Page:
An agenda for Germany’s ecological modernisation

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The Just Transition Fund should be the linchpin of the EU's climate strategy and should help bring on board some of the more stubborn countries, such as Poland, where coal plays a significant role for their region's respective economies. [Shutterstock]

No matter which parties will eventually form a coalition, Germany’s next government will continue with an agenda of ecological modernisation, writes Arne Jungjohann. Based  on exploratory coalition talks, he explains how such an agenda could look like. 

Arne Jungjohann (@Arne_JJ) is a Senior Energy Analyst based in Stuttgart, Germany. Along with Craig Morris, he co-authored Energy Democracy, a history of Germany’s energy transition. As a political scientist, Jungjohann also researches how parties form governments and coalitions.

After exploratory talks to form a new coalition broke down on Sunday (19 November), Germany enters a period of uncertainty. It seems unlikely that Chancellor Angela Merkel will attempt to form a minority government which would be the only alternative to snap elections in spring of 2018. Until then, the minister of the former Grand Coalition from CDU/CSU and SPD will stay in office and keep the government running.

Together with migration, climate change was the top contagious issue of the negotiations between Merkel’s Christian Democrats, its Bavarian sister party, the Christian Social Union (CSU), the pro-business Free Democratic Party (FDP) and the Green party. For some time it looked like the four parties were aiming at holding their own centres, not downplaying their strengths.

It was a strategy of focusing on differences. For the Greens, ecology was and is the centre that they must hold. Of course, a Greens-based government couldn’t declare less climate protection than a government without them.

Even though the exploratory talks broke down, they provided some worthwhile insights. Most of all they dispelled the myth that all German parties are truly committed to fighting climate change. Paying lip services to climate targets is not enough. Especially the FDP was not ready to agree on robust policies for reaching them. Climate is still party politics in Germany.

Second, most Germans support the Energiewende [energy transition] and want the government to shut down coal plants, even if it would cost more. The talks showed them there was only one party standing up for this position. Especially in the talk’s early stage conservatives and Liberals were fighting tooth and nail to protect the interests of the coal industry, and only slowly gave in. Overall the talks boosted the Green Party’s credibility as the political force for bringing the Energiewende on track.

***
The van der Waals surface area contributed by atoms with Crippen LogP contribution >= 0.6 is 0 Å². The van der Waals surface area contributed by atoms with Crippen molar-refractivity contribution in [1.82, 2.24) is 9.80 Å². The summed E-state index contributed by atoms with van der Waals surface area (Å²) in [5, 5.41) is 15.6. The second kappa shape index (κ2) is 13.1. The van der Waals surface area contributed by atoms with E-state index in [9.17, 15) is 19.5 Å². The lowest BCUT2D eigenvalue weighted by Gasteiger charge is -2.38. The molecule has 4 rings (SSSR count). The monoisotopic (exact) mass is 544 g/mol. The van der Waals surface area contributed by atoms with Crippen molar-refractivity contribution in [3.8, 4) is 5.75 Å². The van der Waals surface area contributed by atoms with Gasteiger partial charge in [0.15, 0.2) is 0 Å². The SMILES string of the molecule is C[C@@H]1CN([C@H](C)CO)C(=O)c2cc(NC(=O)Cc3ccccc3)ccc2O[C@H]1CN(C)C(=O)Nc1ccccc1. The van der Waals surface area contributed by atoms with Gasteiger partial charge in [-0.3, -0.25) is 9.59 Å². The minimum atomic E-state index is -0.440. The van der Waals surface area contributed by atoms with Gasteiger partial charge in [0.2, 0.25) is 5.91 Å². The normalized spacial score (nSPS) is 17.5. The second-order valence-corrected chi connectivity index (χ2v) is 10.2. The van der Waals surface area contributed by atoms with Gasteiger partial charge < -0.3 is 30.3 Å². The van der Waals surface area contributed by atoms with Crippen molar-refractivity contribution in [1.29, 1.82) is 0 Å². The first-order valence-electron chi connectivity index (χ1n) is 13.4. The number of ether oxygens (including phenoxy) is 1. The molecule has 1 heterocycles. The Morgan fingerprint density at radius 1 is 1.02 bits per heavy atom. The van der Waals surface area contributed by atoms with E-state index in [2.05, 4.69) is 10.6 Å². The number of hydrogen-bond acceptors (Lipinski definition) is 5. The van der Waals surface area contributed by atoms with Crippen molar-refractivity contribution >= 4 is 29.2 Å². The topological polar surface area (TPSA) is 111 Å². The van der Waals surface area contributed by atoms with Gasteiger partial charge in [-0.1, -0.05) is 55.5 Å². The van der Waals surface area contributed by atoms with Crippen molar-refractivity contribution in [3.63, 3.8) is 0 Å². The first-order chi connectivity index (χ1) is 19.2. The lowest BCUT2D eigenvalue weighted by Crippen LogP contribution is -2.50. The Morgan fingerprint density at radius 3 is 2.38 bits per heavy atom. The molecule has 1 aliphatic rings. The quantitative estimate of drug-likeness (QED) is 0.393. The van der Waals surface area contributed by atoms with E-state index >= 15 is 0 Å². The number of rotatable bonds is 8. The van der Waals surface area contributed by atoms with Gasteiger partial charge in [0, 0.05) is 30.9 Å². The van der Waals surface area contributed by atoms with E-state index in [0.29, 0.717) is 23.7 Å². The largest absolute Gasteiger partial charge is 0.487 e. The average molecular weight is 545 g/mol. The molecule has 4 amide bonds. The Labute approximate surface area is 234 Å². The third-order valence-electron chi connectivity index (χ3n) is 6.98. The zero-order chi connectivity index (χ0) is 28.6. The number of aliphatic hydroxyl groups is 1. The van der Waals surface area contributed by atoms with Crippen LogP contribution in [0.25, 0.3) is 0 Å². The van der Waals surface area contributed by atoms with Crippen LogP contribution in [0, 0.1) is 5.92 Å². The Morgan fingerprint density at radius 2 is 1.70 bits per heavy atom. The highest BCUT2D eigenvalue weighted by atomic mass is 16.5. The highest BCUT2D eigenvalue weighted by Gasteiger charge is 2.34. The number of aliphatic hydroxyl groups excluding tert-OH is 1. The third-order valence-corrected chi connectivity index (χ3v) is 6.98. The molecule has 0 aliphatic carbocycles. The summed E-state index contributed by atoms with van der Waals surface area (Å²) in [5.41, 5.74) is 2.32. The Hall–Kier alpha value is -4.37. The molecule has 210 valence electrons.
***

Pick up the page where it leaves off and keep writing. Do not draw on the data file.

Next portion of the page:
Third, the parties eventually came close to an agreement on climate change which includes sticking to the government’s national and international climate targets, accelerating the expansion of renewables, and starting a coal phaseout by shutting down generation capacity of at least five Gigawatts by 2020.

And lastly, the talks brought Greens and Conservatives closer together. Just some weeks ago the FDP was seen as the conservatives’ natural ally. Not anymore. Both Greens and conservatives put the blame on the failing talks more or less on the FDP. Both had left their comfort zone to find compromises.

They experienced that they could work together in difficult times. This lays a foundation for future cooperation between the Greens and conservatives and thus improves the outlook for Germany’s transition to renewable energy.

No matter which parties will eventually form a coalition, Germany’s next government will continue with an agenda of ecological modernisation. Exploratory talks indicate it could look like this:

    1. First, simplify the complicated mess of various ecological taxes, levies and surcharges. Getting rid of the electricity tax and reducing excessively high grid fees would provide space for a carbon floor price. This would allow the German Chancellor to join forces with French President Emanuel Macron who pushed for the idea.
    2. Second, a robust coal phaseout would need to become the centrepiece of the energy transition. Countries such as Italy, the UK, and the Netherlands already lead the way. Germany can follow the path, and given its record net electricity exports it can easily shut down a dozen coal plants without risking blackouts.
    3. Third, renewable energy needs to grow faster. Now that most wind and solar projects are auctioned, the – admittedly misinformed – talk of “subsidies” is finally over. And renewables are cheaper than ever.
    4. Fourth, building renovations need to be stepped up in the heat sector so that renewables can make up a larger share of supply. Industry can begin to make more of its own energy again, and waste heat from these distributed generators should be recovered and used in district heat networks.
    5. Finally, the coalition should seize the opportunity for a true mobility transition. Across the globe, cities and governments are banning diesel cars and are rolling out the red carpet for electric mobility. Germany falls behind. If German carmakers aim to continue selling cars to California, India, and China, they will have to play by the rules made there.

It will take some months for Germany to sort things out and form a new government. The current managing government will shy away from taking major political decisions.

However, ministers and civil servants will keep matters running and prepare the energy and climate policy for the incoming government as outlined above.

In addition, the Bundestag, Germany’s lower house, could pass resolutions with a simple majority and request the government to take next steps. The Greens have already announced to prepare a resolution for starting a coal phaseout.

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